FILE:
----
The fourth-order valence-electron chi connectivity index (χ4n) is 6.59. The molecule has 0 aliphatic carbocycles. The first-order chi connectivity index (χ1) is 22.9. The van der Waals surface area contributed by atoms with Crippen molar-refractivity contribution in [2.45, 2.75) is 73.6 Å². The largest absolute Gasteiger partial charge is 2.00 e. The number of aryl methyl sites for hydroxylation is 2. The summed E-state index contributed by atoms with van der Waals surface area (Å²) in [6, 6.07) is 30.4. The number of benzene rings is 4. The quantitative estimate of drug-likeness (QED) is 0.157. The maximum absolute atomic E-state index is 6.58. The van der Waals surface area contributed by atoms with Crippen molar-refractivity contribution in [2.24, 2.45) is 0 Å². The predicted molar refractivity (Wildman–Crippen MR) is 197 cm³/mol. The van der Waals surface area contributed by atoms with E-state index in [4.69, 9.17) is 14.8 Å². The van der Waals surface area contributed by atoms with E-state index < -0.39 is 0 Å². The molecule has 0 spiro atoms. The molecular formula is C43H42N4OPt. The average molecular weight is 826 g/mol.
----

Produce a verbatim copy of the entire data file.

The fourth-order valence-electron chi connectivity index (χ4n) is 6.59. The molecule has 0 aliphatic carbocycles. The first-order chi connectivity index (χ1) is 22.9. The van der Waals surface area contributed by atoms with Crippen molar-refractivity contribution in [2.45, 2.75) is 73.6 Å². The largest absolute Gasteiger partial charge is 2.00 e. The number of aryl methyl sites for hydroxylation is 2. The summed E-state index contributed by atoms with van der Waals surface area (Å²) in [6, 6.07) is 30.4. The number of benzene rings is 4. The quantitative estimate of drug-likeness (QED) is 0.157. The maximum absolute atomic E-state index is 6.58. The van der Waals surface area contributed by atoms with Crippen molar-refractivity contribution in [2.24, 2.45) is 0 Å². The predicted molar refractivity (Wildman–Crippen MR) is 197 cm³/mol. The van der Waals surface area contributed by atoms with E-state index in [4.69, 9.17) is 14.8 Å². The van der Waals surface area contributed by atoms with E-state index < -0.39 is 0 Å². The molecule has 0 spiro atoms. The molecular formula is C43H42N4OPt. The average molecular weight is 826 g/mol.